President Obama’s Affordable Care Act has survived yet another challenge in the federal courts. In a resounding 8-1 decision this Monday, April 27, 2020, the U.S. Supreme Court ruled that health insurance companies who suffered losses entering the new marketplaces established by the Affordable Care Act (“ACA”) were entitled to compensation for those losses. Continue Reading
The COVID-19 pandemic has brought great economic uncertainty and significant market volatility, creating an environment where investors that are trying to assess the financial impact of the virus are looking to glean any insight they can from a company’s disclosures and are hanging on every statement made by company leaders. This environment of heightened investor focus has, not surprisingly, increased the legal risks that companies, their officers, and their directors face when informing the market about the impact of COVID-19. The coming months are likely to see increased activity from both the SEC Enforcement Division and from plaintiffs’ firms bringing shareholder suits challenging overly optimistic disclosures companies make about their capacity to manage the challenges presented by the pandemic. Consequently, disclosures concerning the business and financial risks to a company posed by COVID-19 must be made with the utmost prudence and caution to limit a company’s exposure to actions brought by the SEC Enforcement Division or shareholder suits. Continue Reading
Price gouging complaints around the country have been skyrocketing and Michigan is no exception. Between March 5, 2019, and April 14, 2019, Michigan had 80 price gouging complaints. During the same period in 2020, Michigan received 3,541 complaints – an increase of 4,326 percent. Michigan has been under a state of emergency since March 10, 2020, which remains in effect indefinitely. Continue Reading
On April 20, 2020, the Supreme Court held in a 6-3 decision that the Sixth Amendment requires a unanimous jury verdict to convict a defendant of a serious offense in state courts. In so holding, the Court not only paved the way for potentially hundreds of defendants convicted by divided juries, like petitioner Evangelisto Ramos, to obtain new trials, but also effectively overturned its prior holding in Apodaca v. Oregon. Thus, the potential impact of Ramos v. Louisiana extends far beyond issues of criminal procedure, as the justices’ spirited debate over when and whether to overturn precedent took center stage and illustrated deep divisions within the Court. Continue Reading
Over the past month, state enforcers have declared a war on price gouging, but some of the most effective enforcers have not been the states. Online platforms and other large retailers have taken extraordinary steps to restrict price gouging, and their monitoring has already led to hundreds of thousands of items pulled from e-commerce websites. With entire countries engaging in social distancing, e-commerce has become de-facto commerce for many, and this dramatic and sudden shift gives online sellers enormous influence on price gouging enforcement.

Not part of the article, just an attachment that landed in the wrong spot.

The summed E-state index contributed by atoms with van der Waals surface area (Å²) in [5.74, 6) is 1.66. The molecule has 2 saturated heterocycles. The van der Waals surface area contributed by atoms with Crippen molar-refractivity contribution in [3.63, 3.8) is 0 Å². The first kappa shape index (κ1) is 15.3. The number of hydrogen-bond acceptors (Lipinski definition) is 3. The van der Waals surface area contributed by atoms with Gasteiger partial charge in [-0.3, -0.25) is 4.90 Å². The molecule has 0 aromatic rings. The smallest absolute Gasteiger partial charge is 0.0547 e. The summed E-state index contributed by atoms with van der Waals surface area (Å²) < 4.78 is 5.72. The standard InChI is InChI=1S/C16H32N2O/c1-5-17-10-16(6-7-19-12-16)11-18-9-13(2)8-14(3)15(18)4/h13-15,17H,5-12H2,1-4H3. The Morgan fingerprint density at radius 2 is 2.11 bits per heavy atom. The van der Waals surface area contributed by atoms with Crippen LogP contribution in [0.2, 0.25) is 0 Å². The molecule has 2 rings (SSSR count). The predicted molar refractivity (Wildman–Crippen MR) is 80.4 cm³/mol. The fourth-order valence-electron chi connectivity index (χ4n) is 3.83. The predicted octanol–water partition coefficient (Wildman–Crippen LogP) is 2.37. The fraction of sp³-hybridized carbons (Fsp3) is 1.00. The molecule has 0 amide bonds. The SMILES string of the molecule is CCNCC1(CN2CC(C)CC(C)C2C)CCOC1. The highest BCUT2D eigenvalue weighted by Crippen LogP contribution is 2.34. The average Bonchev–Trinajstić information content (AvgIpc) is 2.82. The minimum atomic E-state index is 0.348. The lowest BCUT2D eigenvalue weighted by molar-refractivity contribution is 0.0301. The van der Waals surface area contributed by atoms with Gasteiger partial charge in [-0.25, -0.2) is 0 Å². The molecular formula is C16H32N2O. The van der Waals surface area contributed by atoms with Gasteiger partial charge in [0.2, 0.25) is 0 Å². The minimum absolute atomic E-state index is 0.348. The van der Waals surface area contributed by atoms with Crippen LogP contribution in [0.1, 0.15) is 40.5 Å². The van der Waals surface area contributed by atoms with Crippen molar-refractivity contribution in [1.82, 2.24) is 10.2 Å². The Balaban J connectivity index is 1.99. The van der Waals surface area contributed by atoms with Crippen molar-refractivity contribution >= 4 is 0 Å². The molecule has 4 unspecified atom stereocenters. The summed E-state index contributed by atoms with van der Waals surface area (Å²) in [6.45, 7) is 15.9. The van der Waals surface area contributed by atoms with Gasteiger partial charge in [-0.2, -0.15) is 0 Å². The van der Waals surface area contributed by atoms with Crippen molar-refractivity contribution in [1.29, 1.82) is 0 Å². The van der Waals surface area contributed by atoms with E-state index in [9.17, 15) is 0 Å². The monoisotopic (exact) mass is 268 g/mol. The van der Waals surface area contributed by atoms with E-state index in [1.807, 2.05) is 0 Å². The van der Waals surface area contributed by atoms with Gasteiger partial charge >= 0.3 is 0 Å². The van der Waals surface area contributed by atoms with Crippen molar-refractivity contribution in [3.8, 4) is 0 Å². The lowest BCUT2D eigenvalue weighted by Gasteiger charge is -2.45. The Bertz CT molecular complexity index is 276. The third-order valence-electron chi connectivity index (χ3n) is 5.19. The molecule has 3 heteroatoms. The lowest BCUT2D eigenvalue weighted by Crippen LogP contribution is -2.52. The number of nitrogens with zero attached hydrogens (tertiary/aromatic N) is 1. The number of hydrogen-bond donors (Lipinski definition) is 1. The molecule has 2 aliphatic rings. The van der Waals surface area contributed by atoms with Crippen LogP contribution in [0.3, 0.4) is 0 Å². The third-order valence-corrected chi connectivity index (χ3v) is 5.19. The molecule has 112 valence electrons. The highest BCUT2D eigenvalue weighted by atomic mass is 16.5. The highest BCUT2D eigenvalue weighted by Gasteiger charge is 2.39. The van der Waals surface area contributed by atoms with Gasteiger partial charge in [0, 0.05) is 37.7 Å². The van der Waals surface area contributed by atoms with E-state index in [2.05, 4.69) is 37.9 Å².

Due to the unprecedented length of the current COVID-19 emergency, price gouging laws that once focused solely on retail prices, now are being applied to participants throughout the entire supply chain. At the beginning of the COVID-19 emergency, state enforcers focused on increases in retail prices to consumers. However, enforcers now are opening investigations and taking enforcement actions throughout the upstream supply chain for covered products and services. Several state Governors also recently have issued Executive Orders that have expanded the scope of their state’s price gouging laws to national producers and distributors. All entities in the supply chain need to consider a nationwide compliance strategy – to comply with the price gouging laws of approximately 34 states and territories that have widely varying requirements. Best practices can include conducting an internal assessment with the help of in-house or outside counsel (i) to determine their scope of possible covered products, (ii) to assess which state’s laws that may be implicated, (iii) to document baseline pricing, pricing movements and the bases for those movements, and (iv) to put measures in place to provide business managers with the knowledge they need to stay compliant. The article discusses these and related issues that arise for sellers at all levels of the supply chain during the COVID-19 state of emergency.
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When it comes to price gouging in the Lone Star State, Attorney General Ken Paxton is sending a message: don’t mess with Texas. On March 26, 2020, AG Paxton accused Auctions Unlimited, a Texas auctioneer, of price gouging disinfectant wipes, hand soaps, and 750,000 N95 respirator masks. Bidding for just 16 N95 respirator masks went as high as $180 – despite the owner receiving warnings from both AG Paxton and local police – before Texas authorities intervened and stopped the auction. The lawsuit seeks civil penalties of no more than $10,000 per violation, and $250,000 in the event the deception impacted anyone over 65 years of age. Continue Reading